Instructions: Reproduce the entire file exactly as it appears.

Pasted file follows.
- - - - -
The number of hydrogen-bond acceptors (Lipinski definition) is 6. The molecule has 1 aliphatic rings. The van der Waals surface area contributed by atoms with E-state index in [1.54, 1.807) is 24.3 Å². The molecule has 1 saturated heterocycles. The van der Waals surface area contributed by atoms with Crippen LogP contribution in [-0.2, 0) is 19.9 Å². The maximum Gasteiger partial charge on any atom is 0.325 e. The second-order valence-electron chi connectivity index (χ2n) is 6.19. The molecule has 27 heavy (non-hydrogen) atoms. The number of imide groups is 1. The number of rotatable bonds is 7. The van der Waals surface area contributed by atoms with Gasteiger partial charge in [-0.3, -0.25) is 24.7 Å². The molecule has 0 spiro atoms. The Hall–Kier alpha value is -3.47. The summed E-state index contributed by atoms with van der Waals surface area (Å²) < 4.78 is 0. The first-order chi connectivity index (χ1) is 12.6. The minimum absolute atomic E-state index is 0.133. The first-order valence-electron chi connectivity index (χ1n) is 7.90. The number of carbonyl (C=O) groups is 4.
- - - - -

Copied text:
The number of hydrogen-bond acceptors (Lipinski definition) is 6. The molecule has 1 aliphatic rings. The van der Waals surface area contributed by atoms with E-state index in [1.54, 1.807) is 24.3 Å². The molecule has 1 saturated heterocycles. The van der Waals surface area contributed by atoms with Crippen LogP contribution in [-0.2, 0) is 19.9 Å². The maximum Gasteiger partial charge on any atom is 0.325 e. The second-order valence-electron chi connectivity index (χ2n) is 6.19. The molecule has 27 heavy (non-hydrogen) atoms. The number of imide groups is 1. The number of rotatable bonds is 7. The van der Waals surface area contributed by atoms with Gasteiger partial charge in [-0.3, -0.25) is 24.7 Å². The molecule has 0 spiro atoms. The Hall–Kier alpha value is -3.47. The summed E-state index contributed by atoms with van der Waals surface area (Å²) < 4.78 is 0. The first-order chi connectivity index (χ1) is 12.6. The minimum absolute atomic E-state index is 0.133. The first-order valence-electron chi connectivity index (χ1n) is 7.90. The number of carbonyl (C=O) groups is 4.